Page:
Secretary for Constitutional Affairs: The CE during his election campaign made it clear that during the third term between 2007 and 2012, the HKSAR Government would deal with the question of universal suffrage and would seek to find a set of answers on this question for the Hong Kong community. This is actually the first time in Hong Kong’s history that a CE has established a forum to discuss specifically and in detail different models, possible roadmap and timetable for implementing universal suffrage. And because he has made it clear that this issue will be addressed in the next five years, I say the position taken by Mr Donald Tsang as the CE, is more advanced, more progressive than that taken by any previous term of Hong Kong Government. That is a statement of fact in itself.

Now as regard the question of comparative ease of implementing universal suffrage for the CE and for the LegCo, as things stand, the HKSAR Government has not taken a view. So far as we are concerned, it is important for the public and for the community to discuss in detail different options for implementing universal suffrage both for the CE and for the LegCo.

We have not ruled out any option whatsoever at this stage. And therefore, the proposal for implementing universal suffrage in 2012 both for the CE and the Legco put forth by 22 Legislative Concillors will be included in our Green Paper along with other proposals we have received in the past 20 months. At this stage, we want the discussions on the Green paper to be as open, as wide-ranging as possible. Only by so doing do we stand the best possible chance of finding a set of solutions for Hong Kong and one which can attract broad consensus within the community.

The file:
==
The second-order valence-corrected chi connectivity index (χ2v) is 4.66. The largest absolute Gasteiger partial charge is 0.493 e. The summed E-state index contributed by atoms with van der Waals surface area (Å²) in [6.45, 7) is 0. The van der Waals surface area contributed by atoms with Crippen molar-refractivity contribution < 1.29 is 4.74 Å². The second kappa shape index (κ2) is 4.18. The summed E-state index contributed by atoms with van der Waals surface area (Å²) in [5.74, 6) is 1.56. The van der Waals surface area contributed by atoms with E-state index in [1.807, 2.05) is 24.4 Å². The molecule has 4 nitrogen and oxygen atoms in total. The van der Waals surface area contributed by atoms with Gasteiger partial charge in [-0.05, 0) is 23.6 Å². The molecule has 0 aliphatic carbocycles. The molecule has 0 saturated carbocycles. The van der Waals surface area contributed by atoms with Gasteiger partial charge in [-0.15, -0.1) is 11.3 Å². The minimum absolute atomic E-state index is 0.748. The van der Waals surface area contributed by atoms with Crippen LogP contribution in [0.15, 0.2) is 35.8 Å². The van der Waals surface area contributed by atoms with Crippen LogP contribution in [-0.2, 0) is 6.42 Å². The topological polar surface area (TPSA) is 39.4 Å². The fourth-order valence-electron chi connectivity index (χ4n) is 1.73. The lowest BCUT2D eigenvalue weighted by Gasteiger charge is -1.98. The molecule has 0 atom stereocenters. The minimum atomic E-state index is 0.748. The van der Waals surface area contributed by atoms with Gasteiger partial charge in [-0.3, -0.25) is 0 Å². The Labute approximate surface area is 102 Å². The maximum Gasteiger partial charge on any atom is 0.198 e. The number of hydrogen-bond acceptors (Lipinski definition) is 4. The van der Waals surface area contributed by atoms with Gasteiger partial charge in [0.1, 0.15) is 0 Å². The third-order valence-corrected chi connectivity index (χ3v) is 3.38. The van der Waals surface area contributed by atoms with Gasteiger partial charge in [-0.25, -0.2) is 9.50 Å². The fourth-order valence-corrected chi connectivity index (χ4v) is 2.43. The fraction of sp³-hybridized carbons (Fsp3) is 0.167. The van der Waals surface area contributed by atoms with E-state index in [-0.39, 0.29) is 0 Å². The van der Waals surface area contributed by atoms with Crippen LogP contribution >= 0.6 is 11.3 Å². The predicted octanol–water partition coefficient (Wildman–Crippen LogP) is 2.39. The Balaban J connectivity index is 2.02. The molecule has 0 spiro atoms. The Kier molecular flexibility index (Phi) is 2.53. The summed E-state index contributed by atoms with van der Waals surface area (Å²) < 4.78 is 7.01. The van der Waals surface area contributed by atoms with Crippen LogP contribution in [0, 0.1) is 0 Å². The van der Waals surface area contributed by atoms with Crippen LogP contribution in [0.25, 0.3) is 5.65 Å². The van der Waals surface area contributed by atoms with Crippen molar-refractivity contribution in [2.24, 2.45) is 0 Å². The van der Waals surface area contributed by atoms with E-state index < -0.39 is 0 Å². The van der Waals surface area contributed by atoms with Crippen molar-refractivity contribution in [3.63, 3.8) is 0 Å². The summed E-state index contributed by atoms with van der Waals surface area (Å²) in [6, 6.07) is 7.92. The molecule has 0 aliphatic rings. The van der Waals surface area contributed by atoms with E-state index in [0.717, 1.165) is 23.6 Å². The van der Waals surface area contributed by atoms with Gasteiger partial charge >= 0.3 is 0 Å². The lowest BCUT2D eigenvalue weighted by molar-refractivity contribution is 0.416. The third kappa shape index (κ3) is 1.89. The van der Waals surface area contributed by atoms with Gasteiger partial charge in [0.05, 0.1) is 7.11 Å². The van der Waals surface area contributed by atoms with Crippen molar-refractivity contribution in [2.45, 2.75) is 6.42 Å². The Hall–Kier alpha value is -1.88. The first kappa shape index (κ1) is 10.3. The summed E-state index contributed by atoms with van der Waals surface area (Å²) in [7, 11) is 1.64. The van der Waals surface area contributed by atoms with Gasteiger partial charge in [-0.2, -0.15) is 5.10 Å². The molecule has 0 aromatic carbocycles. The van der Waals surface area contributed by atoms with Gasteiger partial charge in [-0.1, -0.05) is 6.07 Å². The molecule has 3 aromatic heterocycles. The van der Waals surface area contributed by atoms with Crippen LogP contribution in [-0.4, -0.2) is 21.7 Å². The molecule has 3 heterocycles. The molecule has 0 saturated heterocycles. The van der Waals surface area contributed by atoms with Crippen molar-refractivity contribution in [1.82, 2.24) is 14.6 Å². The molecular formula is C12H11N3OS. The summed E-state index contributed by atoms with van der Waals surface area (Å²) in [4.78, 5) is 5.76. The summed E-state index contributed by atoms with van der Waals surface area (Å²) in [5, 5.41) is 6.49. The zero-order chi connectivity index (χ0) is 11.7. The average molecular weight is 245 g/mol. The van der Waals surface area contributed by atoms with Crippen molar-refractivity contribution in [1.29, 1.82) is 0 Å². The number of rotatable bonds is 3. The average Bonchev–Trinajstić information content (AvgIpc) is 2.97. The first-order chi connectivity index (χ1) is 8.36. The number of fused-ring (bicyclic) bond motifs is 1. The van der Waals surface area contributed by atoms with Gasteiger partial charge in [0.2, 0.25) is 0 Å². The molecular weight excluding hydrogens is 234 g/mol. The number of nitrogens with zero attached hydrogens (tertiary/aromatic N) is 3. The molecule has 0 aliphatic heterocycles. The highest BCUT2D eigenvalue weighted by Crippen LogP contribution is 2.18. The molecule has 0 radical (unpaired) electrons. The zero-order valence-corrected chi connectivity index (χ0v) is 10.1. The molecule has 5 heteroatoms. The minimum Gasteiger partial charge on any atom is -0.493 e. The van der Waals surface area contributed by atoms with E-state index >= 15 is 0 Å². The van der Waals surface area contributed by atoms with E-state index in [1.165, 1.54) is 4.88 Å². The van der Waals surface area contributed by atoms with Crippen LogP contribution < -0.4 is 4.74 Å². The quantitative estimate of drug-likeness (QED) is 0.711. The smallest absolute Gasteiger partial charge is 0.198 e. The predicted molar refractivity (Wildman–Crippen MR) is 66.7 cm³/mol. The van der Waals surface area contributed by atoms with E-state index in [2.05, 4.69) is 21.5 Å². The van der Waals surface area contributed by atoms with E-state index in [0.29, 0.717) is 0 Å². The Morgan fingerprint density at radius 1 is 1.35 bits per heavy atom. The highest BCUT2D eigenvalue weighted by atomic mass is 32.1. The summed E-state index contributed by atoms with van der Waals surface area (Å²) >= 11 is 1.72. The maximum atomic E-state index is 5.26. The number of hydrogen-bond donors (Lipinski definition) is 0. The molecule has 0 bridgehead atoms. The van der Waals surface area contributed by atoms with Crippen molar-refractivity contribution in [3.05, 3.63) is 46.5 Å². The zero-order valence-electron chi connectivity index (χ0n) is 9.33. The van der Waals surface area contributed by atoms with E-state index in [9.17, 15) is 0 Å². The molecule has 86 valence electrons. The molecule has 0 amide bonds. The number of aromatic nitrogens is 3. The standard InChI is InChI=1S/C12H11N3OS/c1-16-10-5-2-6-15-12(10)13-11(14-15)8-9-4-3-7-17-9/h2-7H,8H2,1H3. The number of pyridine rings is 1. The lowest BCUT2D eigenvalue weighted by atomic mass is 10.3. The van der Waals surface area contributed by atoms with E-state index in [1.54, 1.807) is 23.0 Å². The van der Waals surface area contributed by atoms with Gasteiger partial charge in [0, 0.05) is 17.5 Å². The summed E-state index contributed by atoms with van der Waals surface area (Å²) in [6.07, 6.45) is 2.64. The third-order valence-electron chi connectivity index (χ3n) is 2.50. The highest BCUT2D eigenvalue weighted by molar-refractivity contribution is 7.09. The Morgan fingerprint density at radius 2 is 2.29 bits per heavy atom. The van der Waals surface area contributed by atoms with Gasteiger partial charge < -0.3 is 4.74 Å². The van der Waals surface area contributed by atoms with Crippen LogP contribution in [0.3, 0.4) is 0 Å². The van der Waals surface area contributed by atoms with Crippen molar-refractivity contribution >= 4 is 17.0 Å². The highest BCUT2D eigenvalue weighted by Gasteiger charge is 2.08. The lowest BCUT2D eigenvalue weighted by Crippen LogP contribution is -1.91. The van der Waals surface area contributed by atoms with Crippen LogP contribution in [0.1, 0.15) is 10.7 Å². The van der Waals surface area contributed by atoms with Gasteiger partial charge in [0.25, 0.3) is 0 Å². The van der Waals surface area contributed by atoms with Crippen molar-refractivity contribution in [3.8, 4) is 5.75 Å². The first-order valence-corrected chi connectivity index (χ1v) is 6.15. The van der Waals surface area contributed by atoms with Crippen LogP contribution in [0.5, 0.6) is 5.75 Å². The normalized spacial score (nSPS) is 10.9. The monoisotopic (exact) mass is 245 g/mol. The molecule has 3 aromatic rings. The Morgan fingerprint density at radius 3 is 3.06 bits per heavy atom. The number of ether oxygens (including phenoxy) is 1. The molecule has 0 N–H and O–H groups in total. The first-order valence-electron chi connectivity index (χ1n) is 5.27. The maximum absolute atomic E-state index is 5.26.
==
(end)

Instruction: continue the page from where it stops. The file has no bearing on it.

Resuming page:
Reporter: As you got a narrower differences under the CE than you have for the LegCo, would it not make some sense - if you really want to see some progress - to sequence your actions such that you get the CE election out of the way first and then deal perhaps subsequently...the LegCo

Secretary for Constitutional Affairs: At this stage, we do not want to rule out any option for attaining universal suffrage either for the CE or for the LegCo. We believe we can capably deal with both set of issues and try to seek a consensus to the extent possible in the months ahead.

(Please also refer to the Chinese portion of the transcript)

Ends/Thursday, June 21, 2007